Women at Stevens: Paving the Way, Then and Now
Women have long made an impact at Stevens Institute of Technology, even before the university welcomed its first undergraduate class of women nearly 50 years ago; they continue to do so today. Few alumni probably realize the university itself owes its existence and formation to a woman.
Martha Bayard Stevens, wife and widow of Stevens founder Edwin A. Stevens, bore the responsibility of establishing a "school of higher learning" per her husband's will and bequest. She did so, making key decisions as the university trustees selected a president and faculty and constructed a campus building.
In the mid-20th century, Lore E. Feiler and Beatrice Hicks M.S. '49 each helped pave the way for inclusion of women at Stevens in their own ways.
Feiler audited business classes at Stevens during the 1940s and took what she learned from the university to become an industrialist in the jewelry industry. Feiler later expressed her gratitude to the university with a foundation gift that created the Lore-El Center for Women’s Leadership, a unique residence hall for female students and the current hub of women’s programming at Stevens.
The talented Hicks became the first woman to be employed as an engineer by Western Electric in 1942. She received a master's degree in physics from Stevens in 1949. One year later, she co-founded and became the first president of the Society of Women Engineers (SWE) in 1950.
A watershed moment for women arrived in 1971 when the historically all-male school opened its doors to the first Stevens undergraduate class of women. Lenore Schupak '74 completed her degree in just three years, becoming the trailblazing first woman to receive a Stevens undergraduate degree. Martha Connolly '75, another member of the milestone class who graduated with the remaining women a year later, admitted she and her fellow female classmates felt tremendous responsibility.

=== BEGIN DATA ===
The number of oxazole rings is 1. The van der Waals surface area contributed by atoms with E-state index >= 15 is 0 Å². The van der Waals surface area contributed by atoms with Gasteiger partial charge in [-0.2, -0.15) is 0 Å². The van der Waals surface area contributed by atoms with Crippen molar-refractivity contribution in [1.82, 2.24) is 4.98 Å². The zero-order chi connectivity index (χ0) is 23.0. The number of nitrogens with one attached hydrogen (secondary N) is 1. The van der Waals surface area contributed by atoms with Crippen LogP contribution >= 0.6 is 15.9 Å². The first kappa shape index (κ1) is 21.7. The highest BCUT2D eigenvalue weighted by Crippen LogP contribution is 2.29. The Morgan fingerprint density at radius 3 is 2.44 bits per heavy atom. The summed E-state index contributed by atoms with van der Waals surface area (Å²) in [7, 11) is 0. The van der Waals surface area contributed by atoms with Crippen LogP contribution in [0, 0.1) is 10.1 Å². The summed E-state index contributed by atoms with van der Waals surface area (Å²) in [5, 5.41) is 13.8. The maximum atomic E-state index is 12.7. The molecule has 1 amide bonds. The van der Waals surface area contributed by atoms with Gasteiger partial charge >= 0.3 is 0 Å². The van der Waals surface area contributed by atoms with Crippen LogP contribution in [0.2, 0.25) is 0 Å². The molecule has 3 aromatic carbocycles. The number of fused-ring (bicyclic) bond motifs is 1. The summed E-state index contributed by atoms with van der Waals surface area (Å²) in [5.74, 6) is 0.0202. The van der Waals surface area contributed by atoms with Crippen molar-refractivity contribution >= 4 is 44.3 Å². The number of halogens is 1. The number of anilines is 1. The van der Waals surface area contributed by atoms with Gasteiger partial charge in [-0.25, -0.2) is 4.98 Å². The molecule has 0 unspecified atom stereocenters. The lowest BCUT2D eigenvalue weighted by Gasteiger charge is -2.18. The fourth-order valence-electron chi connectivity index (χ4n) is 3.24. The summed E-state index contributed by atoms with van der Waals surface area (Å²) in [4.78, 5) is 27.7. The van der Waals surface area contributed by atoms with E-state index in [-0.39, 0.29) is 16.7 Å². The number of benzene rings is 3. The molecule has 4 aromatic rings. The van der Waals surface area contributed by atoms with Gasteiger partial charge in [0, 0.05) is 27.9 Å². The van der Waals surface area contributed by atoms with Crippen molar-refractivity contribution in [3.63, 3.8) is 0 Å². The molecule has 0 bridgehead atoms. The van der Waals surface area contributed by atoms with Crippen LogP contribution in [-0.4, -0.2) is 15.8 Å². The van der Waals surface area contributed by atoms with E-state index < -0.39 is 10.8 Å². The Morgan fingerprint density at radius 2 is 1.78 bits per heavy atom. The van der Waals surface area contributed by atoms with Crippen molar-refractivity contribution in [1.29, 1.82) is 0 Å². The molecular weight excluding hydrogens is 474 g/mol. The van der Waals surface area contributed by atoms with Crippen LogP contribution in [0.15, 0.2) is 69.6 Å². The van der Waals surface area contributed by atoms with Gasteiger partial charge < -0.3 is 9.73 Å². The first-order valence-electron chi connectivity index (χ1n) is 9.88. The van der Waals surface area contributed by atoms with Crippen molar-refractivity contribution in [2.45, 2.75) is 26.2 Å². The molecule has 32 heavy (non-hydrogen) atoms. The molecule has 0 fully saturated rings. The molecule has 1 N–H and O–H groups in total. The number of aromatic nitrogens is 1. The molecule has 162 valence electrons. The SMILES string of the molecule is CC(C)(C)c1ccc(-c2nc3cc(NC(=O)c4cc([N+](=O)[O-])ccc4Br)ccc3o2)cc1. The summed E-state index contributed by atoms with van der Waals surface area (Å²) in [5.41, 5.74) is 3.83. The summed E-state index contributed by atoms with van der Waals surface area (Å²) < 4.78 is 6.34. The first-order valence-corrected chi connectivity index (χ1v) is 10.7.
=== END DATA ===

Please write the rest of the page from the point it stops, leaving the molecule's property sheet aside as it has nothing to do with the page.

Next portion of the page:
“When you’re in a class of 30, and 29 are guys, you’re going to stand out. We definitely had some academic pressure on us to succeed,” Connolly recalled.
Yet succeed they did. Women from that graduating class went on to serve and lead in industry, academia and government, setting an example for what was possible for successive generations of women at Stevens.
Today, women are leading the university’s teaching and research mission at the highest levels. Virginia Ruesterholz '83 was elected the first woman chair in the history of the Stevens Board of Trustees in 2013, a role she served for five years. Jean Zu has been leading the School of Engineering & Science since her appointment as dean in 2017. Professor Darinka Dentcheva became the first woman to chair Stevens' Department of Mathematics, while professor K.P. “Suba” Subbalakshmi was founding director of the Stevens Institute for Artificial Intelligence (SIAI), launched in 2018.
In addition, the National Science Foundation has awarded its prestigious CAREER Awards to a number of Stevens women faculty researchers, including professors Samantha Kleinberg, Stephanie Lee, Negar Tavassolian and Wendy Wang.
A variety of organizations on campus also support and connect women with one another. Sororities, sports teams and women’s professional societies, including SWE, help create a close-knit community that continues to nurture and graduate the best and the brightest women, carrying on the legacy of pioneers like Beatrice Hicks and Martha Bayard Stevens.